Influence of High Hemoglobin-Oxygen Affinity on Humans During Hypoxia

Kevin L. Webb, Paolo B. Dominelli, Sarah E. Baker, Stephen A. Klassen, Michael J. Joyner, Jonathon W. Senefeld, Chad C. Wiggins

Research output: Contribution to journalReview articlepeer-review


Humans elicit a robust series of physiological responses to maintain adequate oxygen delivery during hypoxia, including a transient reduction in hemoglobin-oxygen (Hb-O2) affinity. However, high Hb-O2 affinity has been identified as a beneficial adaptation in several species that have been exposed to high altitude for generations. The observed differences in Hb-O2 affinity between humans and species adapted to high altitude pose a central question: is higher or lower Hb-O2 affinity in humans more advantageous when O2 availability is limited? Humans with genetic mutations in hemoglobin structure resulting in high Hb-O2 affinity have shown attenuated cardiorespiratory adjustments during hypoxia both at rest and during exercise, providing unique insight into this central question. Therefore, the purpose of this review is to examine the influence of high Hb-O2 affinity during hypoxia through comparison of cardiovascular and respiratory adjustments elicited by humans with high Hb-O2 affinity compared to those with normal Hb-O2 affinity.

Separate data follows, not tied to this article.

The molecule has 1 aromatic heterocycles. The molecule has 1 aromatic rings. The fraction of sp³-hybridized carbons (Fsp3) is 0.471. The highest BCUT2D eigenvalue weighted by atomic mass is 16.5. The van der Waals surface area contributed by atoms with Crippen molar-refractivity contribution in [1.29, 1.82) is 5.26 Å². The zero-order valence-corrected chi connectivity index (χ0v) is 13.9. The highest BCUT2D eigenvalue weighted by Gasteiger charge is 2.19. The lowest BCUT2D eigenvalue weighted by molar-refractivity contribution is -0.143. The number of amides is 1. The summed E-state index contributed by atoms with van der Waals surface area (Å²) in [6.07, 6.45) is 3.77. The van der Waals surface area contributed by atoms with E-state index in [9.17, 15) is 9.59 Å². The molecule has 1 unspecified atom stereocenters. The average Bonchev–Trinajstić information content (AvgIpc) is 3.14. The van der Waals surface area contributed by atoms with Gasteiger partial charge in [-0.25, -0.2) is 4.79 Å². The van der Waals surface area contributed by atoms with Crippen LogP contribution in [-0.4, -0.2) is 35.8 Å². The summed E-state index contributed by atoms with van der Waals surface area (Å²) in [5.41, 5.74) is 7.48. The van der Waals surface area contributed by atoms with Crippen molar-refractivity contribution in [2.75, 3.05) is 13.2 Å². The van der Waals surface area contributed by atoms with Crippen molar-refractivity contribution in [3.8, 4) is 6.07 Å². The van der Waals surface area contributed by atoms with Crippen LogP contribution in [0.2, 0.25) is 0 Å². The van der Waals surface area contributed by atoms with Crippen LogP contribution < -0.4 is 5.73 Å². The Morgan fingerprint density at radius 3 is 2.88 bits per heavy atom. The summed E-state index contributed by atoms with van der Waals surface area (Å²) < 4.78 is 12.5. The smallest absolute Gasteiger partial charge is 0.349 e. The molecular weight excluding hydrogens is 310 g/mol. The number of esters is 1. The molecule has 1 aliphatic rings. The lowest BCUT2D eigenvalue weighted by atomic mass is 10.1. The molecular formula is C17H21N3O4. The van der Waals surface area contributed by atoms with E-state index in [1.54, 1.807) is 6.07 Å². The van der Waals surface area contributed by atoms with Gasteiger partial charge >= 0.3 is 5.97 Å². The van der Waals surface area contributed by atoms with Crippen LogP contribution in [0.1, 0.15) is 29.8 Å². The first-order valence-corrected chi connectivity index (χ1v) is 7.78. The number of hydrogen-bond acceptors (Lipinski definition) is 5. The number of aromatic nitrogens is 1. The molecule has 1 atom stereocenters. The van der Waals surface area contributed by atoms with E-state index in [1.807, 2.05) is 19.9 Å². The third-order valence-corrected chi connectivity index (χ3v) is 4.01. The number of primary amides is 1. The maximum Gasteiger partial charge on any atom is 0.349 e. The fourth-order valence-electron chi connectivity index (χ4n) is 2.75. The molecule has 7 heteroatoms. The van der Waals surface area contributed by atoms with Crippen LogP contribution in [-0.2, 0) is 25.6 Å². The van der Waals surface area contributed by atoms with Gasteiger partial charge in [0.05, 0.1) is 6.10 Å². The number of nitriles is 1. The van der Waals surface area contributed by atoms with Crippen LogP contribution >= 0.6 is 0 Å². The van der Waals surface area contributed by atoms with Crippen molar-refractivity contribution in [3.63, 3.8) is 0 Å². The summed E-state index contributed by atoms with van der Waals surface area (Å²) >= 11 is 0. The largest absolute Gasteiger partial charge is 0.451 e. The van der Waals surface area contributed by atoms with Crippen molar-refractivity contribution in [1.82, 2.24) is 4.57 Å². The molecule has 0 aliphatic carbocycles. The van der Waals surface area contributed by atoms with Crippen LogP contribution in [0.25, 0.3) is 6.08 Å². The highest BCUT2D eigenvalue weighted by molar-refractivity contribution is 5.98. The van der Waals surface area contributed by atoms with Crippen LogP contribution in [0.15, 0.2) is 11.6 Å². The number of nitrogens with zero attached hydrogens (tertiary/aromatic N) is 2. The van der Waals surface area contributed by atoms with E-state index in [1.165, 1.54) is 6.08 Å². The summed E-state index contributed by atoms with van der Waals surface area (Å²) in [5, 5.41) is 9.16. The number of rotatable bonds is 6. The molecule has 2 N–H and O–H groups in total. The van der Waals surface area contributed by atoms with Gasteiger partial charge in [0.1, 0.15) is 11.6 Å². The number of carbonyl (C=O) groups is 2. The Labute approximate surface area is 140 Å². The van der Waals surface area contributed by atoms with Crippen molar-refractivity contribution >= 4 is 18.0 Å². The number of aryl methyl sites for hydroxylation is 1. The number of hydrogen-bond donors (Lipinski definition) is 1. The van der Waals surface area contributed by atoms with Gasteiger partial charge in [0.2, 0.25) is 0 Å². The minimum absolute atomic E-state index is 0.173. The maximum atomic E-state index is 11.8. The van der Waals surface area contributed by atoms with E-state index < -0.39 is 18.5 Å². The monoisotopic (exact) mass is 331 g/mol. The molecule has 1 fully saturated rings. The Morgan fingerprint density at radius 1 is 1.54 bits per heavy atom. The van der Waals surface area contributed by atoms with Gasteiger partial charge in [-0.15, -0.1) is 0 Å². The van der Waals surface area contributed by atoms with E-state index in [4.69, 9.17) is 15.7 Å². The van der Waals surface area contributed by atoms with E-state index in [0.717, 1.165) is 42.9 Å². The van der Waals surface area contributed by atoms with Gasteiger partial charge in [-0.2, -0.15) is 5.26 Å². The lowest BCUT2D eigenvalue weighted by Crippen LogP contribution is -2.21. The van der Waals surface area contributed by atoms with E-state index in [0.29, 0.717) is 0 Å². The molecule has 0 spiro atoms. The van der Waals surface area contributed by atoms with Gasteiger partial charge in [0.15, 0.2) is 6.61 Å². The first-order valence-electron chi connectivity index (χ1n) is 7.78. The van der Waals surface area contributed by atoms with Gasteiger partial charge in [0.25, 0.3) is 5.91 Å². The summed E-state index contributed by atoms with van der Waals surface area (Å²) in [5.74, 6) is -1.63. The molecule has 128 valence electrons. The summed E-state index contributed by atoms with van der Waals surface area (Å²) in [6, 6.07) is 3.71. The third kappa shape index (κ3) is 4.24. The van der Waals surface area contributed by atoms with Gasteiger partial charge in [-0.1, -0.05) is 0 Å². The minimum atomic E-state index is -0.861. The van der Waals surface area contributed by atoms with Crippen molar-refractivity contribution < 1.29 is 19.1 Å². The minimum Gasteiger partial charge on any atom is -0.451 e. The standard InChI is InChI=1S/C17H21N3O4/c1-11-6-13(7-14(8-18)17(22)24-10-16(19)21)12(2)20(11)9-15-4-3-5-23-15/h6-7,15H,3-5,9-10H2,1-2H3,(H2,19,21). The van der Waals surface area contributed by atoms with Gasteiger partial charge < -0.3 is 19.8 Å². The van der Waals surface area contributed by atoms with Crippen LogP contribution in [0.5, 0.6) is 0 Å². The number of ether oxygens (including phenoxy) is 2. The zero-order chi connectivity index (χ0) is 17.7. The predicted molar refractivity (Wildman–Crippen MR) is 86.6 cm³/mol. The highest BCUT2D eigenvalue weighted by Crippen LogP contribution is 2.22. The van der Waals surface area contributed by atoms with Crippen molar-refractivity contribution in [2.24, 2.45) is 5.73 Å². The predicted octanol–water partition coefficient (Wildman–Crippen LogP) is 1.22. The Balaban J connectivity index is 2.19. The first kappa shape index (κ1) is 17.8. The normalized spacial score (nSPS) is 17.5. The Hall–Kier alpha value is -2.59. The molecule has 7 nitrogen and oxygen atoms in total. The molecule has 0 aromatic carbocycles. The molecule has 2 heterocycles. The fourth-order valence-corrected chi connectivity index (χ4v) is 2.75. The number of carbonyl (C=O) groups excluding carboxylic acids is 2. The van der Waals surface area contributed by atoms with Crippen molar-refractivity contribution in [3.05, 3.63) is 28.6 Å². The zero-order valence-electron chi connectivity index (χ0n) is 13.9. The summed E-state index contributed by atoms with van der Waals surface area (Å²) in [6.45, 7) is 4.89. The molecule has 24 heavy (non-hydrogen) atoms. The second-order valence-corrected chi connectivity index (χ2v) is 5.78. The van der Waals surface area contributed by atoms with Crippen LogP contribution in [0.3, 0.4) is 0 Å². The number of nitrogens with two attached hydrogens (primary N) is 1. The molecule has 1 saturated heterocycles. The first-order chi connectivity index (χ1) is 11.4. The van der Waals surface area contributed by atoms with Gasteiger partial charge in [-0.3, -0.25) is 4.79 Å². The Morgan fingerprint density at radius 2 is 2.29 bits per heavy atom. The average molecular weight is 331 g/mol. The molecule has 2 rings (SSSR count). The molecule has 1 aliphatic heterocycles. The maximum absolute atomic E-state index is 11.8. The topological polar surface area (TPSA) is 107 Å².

Original languageEnglish (US)
Article number763933
JournalFrontiers in Physiology
StatePublished - Jan 14 2022
Externally publishedYes


  • altitude acclimatization
  • exercise
  • high affinity hemoglobin (Hb)
  • high-altitude
  • oxygen transport
  • VO (maximal oxygen uptake)

ASJC Scopus subject areas

  • Physiology
  • Physiology (medical)


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